Rainbows are Simply Happy Things, Aren’t They?

A motley cast of characters dominate Wyndelle Remonde’s canvases. Either that, or a multitude of objects that wouldn’t be out of place in a still life. But the very reason that these images come together is that they are all actually Remonde, or an extension of himself. That vibrant, active painting is the artist in motion, in transit, or his being in flux.

Not only is there variety in imagery, but also in technique and medium. Of course he can paint, and having grown up with a father who was a painter by profession, Remonde can easily paint realistic subjects, indicating a solid foundation. But his explorations of self and environment cannot be simply expressed through hyperrealism. Serigraphy and assemblage, combined with a background in graphic design and street art, there is a veritable complexity in the works that clue us in on his experience thus far.

In the titular work, “Smooth Seas Don’t Make Good Sailors,” the cast of characters appear all on board. Guy with a shirt mask, skeleton with eyes popping out, melting man, purple man, realistic heart, and cute cartoon — are all comfy chaotic on a bangka out on a Red Hokusai-an Sea, waves and all. Anyone who’s seen hard-toiling Filipinos out in the sun would be familiar with the shirt wrapped around the head, with the hole for the neck transformed into visors to see the world under the vicious sun. Nothing screams labor more than this. The composition somehow brings to mind Felix Resurreccion Hidalgo’s “La barca de Aqueronte,” although it’s merely a happy accident. Yet its stirring waters does make you think about smooth seas, or its lack thereof.

The lone canvas with a solitary character, “Grade 5 Section Bayabas,” actually stands for more than the one image in it. Grade 5 is a landmark point in life, as Remonde sees it. It’s the age when we, as children, would feel our most confident. No longer tiny kids, instead we are given a promotion not only in school but in life in general. We are at our most courageous and adventurous. Sometimes we fail, and in the local parlance, “bayabas” has taken on the metaphor — akin to “kamote” in Tagalog — of screwing up or lacking; but that gives us the chance to learn from experience. We were all in Grade 5 Section Bayabas.

Learning from experience is painted all over the canvasses. In “Solo Mission,” Remonde depicts himself walking amidst seemingly unrelated signs and symbols. These all attest to his journey as an artist. A flaming skull with eyeballs popping out harks back to his first encounter with the work of graphic artist Jim Phillips, to which he realized: “pwede pala ‘yon!” You can do anything in art. One can spot a cartoony wing and a bird so defined it could fly straight out of the pages of National Geographic. The two act as a check and balance to each other — the real and the imaginary. Growing up he developed the skill by imitating his old man, hoping that one day he’d be told “you did great” as opposed to “why do you keep drawing cartoons?” The Great Wave reappears in this image, but it has less to do with a Japanese influence, as it is a manifestation of the great blue sea beside which the artist’s studio is situated. On the lower left, there is a patch of canvas with a checkerboard. Given his background in graphic design, one might think that “ah, it’s PNG!” In reality, it’s a more somber reference, as the church floor during his mother’s funeral had black and white tiling. Like the flames in his paintings, this image has burned itself into his mind like a waking dream, and frequently manifests in his works. Going back to the walking pose, it’s a synthesis of all the times when Remonde would plan with friends or other people to go somewhere, to travel, but many eventually flake or back out. Experience taught him that he can traverse the world with his own strength, symbolized by a makeshift wooden sword, the choice of weapon of young boys growing up in a complicated world.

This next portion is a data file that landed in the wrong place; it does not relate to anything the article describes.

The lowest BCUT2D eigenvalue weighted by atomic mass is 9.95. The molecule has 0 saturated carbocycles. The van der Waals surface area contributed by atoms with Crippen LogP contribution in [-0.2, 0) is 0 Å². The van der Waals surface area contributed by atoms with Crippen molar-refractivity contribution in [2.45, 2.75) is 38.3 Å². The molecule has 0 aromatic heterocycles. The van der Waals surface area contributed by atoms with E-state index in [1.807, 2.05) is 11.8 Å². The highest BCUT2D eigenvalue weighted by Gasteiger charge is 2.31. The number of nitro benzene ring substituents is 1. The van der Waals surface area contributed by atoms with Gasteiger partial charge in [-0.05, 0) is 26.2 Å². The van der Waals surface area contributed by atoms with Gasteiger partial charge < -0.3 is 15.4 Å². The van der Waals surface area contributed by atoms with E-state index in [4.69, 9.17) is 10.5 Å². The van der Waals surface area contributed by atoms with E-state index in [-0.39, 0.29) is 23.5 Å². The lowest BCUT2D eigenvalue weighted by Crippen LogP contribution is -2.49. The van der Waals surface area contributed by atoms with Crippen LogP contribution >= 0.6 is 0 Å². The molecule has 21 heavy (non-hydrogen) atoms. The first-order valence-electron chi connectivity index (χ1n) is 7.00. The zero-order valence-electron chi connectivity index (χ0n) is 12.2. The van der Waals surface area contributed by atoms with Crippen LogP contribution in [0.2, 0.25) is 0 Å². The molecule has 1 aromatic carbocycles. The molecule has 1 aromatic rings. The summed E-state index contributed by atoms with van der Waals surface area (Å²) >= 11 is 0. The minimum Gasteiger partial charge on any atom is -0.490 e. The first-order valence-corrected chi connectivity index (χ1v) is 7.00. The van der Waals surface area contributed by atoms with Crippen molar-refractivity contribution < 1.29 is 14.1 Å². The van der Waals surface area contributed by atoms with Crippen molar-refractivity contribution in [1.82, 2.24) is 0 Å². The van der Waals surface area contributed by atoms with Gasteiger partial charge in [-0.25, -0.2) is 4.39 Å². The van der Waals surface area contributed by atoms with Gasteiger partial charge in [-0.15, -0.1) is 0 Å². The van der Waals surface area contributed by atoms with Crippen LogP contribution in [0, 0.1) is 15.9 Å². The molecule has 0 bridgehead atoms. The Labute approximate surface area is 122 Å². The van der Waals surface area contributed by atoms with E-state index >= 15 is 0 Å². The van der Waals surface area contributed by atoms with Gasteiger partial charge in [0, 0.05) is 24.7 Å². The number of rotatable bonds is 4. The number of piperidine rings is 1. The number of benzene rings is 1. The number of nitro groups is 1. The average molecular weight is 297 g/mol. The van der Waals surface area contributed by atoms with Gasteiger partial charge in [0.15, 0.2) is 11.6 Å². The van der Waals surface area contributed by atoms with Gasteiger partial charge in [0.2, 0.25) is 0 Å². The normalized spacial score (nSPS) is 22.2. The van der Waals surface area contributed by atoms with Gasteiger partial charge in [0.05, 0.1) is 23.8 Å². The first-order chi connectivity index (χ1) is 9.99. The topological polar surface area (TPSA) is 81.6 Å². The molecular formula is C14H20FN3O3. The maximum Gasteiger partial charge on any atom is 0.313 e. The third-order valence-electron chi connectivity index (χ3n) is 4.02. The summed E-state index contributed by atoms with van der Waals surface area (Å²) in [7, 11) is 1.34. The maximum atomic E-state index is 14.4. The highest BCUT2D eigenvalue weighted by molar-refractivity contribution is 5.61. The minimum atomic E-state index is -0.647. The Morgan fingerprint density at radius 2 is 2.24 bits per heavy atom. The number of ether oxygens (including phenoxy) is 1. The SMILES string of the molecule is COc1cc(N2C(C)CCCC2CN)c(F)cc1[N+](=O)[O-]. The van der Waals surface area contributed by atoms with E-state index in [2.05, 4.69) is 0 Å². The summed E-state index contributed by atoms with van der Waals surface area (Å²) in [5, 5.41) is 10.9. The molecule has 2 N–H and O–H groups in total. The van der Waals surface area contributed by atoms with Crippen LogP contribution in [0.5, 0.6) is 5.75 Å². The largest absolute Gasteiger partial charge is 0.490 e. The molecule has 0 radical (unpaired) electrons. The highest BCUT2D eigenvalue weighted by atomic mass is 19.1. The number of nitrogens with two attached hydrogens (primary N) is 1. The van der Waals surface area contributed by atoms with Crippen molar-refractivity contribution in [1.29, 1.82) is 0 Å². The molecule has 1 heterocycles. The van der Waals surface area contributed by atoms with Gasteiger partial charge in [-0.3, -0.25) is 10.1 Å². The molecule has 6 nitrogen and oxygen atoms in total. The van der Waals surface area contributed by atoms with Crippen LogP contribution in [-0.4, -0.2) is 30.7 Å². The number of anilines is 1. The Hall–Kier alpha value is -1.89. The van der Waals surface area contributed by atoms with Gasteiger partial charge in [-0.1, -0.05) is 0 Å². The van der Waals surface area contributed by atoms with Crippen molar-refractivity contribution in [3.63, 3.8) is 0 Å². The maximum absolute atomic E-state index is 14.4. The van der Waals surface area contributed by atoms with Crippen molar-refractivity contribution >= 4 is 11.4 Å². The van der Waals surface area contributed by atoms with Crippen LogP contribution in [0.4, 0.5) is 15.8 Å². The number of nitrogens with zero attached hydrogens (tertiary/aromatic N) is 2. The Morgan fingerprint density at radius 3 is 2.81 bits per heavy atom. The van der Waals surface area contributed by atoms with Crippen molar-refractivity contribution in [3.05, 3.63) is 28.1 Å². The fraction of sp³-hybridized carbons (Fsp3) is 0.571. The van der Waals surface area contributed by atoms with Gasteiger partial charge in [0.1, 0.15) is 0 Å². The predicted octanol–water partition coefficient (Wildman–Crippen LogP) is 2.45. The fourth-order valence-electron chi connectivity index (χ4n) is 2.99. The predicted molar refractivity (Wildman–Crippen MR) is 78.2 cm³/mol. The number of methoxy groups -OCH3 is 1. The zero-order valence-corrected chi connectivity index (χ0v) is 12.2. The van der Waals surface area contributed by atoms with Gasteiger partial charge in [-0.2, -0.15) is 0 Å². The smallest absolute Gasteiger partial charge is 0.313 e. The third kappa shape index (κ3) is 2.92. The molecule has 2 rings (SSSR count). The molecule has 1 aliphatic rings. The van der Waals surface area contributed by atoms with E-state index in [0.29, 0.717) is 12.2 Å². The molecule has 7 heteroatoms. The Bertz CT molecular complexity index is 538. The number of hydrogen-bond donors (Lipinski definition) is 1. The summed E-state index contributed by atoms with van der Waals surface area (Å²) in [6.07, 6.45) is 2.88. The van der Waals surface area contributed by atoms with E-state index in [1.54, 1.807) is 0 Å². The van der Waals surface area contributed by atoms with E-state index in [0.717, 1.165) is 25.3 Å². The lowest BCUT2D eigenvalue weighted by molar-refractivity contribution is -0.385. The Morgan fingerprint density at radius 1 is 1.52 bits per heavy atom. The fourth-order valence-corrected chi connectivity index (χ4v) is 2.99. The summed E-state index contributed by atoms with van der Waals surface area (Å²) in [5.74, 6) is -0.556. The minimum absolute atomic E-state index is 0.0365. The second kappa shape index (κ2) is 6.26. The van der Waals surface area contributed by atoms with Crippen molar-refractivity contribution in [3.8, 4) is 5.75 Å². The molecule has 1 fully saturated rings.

A relatively small work contains a chockful of graphic references. The image of a boy with his face buried in his arms on a table is the central figure in “Rest Easy.” Again drawing from past (literally, as this is from a very old study) and future influences, the piece also bears a historical implication, as many objects in it: a plant, a blank canvas face down, a bench, are all found in the studio. It’s almost like a timestamp through time and space. Of note is what can be thought of as a painting within a painting, that of orange clouds against a blue sky. When you stop trying too hard, things start to fall into place. Blam.

While the title “Smooth Seas Don’t Make Good Sailors” seems to refer to a circumstantial reasoning aka good luck (you were just lucky the seas were calm), it might be interesting instead to think of a continuation to the line: “You are a good sailor because of your hard work.” Drawing and painting as a kid, working years in graphic design, going to art school, then overcoming numerous challenges in an adult world (such as a studio fire or a super typhoon), Wyndelle Remonde’s seas were not smooth, but he has what it takes to cross it.

Wyndelle Remonde’s exposure to art began at home, where his father would illustrate cartoons for magazines. This became an immediate model in developing his personal art style, which eventually landed him a career in the animation and apparel design industry. This technique grew with him naturally; it was automatic like an involuntary muscle. Through the years, Remonde’s art has been influenced by pop, low brow, street and graffiti art. It was in college when his urge to record events in his life that these techniques gave birth to autobiographical artworks. After earning a Bachelor’s Degree in Fine Arts Major in Studio Arts from the University of the Philippines Cebu, he then began creating a combination of colourful and exaggerated, strange, humorous and satirical characters of various sizes and extremities. It is through his art that he aims to express his thoughts in autobiographical pop-surrealistic approach. Currently, Remonde works as a visual artist and run a small art gallery in Argao, Cebu.